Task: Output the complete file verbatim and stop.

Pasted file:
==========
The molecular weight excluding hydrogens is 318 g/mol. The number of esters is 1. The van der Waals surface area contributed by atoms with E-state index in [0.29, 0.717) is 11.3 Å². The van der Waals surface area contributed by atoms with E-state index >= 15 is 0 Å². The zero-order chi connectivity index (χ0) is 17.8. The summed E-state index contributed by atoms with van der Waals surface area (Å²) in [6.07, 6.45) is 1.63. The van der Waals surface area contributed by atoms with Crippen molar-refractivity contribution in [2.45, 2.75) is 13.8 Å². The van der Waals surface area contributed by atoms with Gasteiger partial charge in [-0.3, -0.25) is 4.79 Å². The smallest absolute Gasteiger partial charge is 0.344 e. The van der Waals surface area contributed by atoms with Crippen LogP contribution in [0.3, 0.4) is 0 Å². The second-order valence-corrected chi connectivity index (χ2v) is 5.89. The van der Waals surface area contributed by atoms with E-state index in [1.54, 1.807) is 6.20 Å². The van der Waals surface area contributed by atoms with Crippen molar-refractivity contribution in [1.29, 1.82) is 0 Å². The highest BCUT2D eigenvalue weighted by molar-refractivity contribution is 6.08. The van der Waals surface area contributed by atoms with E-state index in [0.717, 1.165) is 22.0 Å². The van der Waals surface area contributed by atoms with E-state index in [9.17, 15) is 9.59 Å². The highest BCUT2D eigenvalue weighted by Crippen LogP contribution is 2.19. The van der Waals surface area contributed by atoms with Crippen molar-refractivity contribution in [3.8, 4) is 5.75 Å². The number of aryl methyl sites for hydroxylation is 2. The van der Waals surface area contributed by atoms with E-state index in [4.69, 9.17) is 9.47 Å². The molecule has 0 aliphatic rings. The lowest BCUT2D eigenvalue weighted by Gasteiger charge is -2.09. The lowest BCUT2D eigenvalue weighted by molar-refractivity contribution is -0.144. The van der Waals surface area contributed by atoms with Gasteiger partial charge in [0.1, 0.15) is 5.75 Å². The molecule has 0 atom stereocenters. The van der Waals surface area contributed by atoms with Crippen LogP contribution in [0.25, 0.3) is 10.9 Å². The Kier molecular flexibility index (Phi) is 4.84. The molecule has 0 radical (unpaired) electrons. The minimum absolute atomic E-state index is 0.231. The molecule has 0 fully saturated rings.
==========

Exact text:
The molecular weight excluding hydrogens is 318 g/mol. The number of esters is 1. The van der Waals surface area contributed by atoms with E-state index in [0.29, 0.717) is 11.3 Å². The van der Waals surface area contributed by atoms with E-state index >= 15 is 0 Å². The zero-order chi connectivity index (χ0) is 17.8. The summed E-state index contributed by atoms with van der Waals surface area (Å²) in [6.07, 6.45) is 1.63. The van der Waals surface area contributed by atoms with Crippen molar-refractivity contribution in [2.45, 2.75) is 13.8 Å². The van der Waals surface area contributed by atoms with Gasteiger partial charge in [-0.3, -0.25) is 4.79 Å². The smallest absolute Gasteiger partial charge is 0.344 e. The van der Waals surface area contributed by atoms with Crippen LogP contribution in [0.3, 0.4) is 0 Å². The second-order valence-corrected chi connectivity index (χ2v) is 5.89. The van der Waals surface area contributed by atoms with E-state index in [1.54, 1.807) is 6.20 Å². The van der Waals surface area contributed by atoms with Crippen molar-refractivity contribution in [1.29, 1.82) is 0 Å². The highest BCUT2D eigenvalue weighted by molar-refractivity contribution is 6.08. The van der Waals surface area contributed by atoms with E-state index in [0.717, 1.165) is 22.0 Å². The van der Waals surface area contributed by atoms with E-state index in [9.17, 15) is 9.59 Å². The highest BCUT2D eigenvalue weighted by Crippen LogP contribution is 2.19. The van der Waals surface area contributed by atoms with Crippen molar-refractivity contribution in [3.8, 4) is 5.75 Å². The number of aryl methyl sites for hydroxylation is 2. The van der Waals surface area contributed by atoms with E-state index in [4.69, 9.17) is 9.47 Å². The molecule has 0 aliphatic rings. The lowest BCUT2D eigenvalue weighted by Gasteiger charge is -2.09. The lowest BCUT2D eigenvalue weighted by molar-refractivity contribution is -0.144. The van der Waals surface area contributed by atoms with Gasteiger partial charge in [0.1, 0.15) is 5.75 Å². The molecule has 0 atom stereocenters. The van der Waals surface area contributed by atoms with Crippen LogP contribution in [0.25, 0.3) is 10.9 Å². The Kier molecular flexibility index (Phi) is 4.84. The molecule has 0 radical (unpaired) electrons. The minimum absolute atomic E-state index is 0.231. The molecule has 0 fully saturated rings.